NEW YORK ( TheStreet) -- Stronger-than-expected U.S. retail sales and business inventories fanned the risk appetites. Speculation that the SNB could raise rates this week and new attention on a Wall Street Journal story reporting that a U.S. investment house expects the Fed to step up their bond purchases in November has pushed the foreign currencies higher.
We have played down this possibility because:
1) The bar to more Fed action is a significant deterioration of the economy, which we did not expect after 1.6% Q2 GDP;
2) The November meeting is too soon to reach such a conclusion especially given the recent data string; and
3) The FOMC meeting in November is a day after the election, which would give it an air of political considerations.
The euro briefly poked through the $1.30 level. This is its best level since Aug. 11. The next retracement objective comes in near $1.3050. Sterling has fully recovered from its earlier drop and is recording an outside day, having traded on either side of yesterday's range. Last week's high was set near $1.5533 and that remains intact thus far.
Risk-on/risk-off the yen continues to strengthen. The dollar briefly dipped below JPY83. With Kan still PM, intervention is seen as less imminent. Market talk focuses on JPY80.
One factor that we continue to highlight in terms of the euro is how well it tracks the U.S.-German two-year spread. Last Tuesday, Germany offered 9 bp more than the U.S. That spread has widened out to 21-22 bp today and yesterday. This is the widest since early August.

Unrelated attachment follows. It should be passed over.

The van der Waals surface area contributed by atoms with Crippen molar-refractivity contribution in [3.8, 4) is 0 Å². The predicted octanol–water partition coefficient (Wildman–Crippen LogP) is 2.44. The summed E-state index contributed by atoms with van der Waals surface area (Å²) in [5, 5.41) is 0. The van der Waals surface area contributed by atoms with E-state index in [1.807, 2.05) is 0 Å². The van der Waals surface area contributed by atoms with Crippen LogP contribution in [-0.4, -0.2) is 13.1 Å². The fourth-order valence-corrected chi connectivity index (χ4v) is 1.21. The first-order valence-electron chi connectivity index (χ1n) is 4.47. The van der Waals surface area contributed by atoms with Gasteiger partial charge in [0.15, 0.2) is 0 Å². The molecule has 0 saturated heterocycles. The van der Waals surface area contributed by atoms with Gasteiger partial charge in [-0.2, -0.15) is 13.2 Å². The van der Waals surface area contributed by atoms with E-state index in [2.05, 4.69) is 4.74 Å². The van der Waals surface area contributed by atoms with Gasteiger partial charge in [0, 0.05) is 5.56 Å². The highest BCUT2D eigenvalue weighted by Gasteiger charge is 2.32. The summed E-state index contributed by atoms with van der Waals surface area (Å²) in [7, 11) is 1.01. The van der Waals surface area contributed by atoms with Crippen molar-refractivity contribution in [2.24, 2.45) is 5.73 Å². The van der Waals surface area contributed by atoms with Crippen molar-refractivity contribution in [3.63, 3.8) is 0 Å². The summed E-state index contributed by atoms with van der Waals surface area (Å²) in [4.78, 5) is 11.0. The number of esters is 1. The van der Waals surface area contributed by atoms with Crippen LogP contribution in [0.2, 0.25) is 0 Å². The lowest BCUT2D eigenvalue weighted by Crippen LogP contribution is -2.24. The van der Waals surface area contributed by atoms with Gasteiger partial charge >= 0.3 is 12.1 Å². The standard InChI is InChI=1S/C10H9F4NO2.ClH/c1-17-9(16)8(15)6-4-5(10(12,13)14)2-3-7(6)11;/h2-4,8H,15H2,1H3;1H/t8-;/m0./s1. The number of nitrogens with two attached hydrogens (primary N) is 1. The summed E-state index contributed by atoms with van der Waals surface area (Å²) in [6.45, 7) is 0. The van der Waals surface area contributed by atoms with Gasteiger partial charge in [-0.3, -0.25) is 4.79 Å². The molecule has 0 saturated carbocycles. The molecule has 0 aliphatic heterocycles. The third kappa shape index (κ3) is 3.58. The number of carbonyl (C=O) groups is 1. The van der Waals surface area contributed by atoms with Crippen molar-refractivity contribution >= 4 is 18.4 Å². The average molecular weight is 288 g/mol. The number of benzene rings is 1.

Marc Chandler has been covering the global capital markets in one fashion or another for nearly 20 years, working at economic consulting firms and global investment banks. Currently, he is the chief foreign exchange strategist at Brown Brothers Harriman. Recently, Chandler was the chief currency strategist for HSBC Bank USA. He is a prolific writer and speaker and appears regularly on CNBC. In addition to being quoted in the financial press, Chandler is often a guest writer for the Financial Times. He also teaches at New York University, where he is an associate professor in the School of Continuing and Professional Studies. While Chandler cannot provide investment advice or recommendations, he appreciates your feedback;
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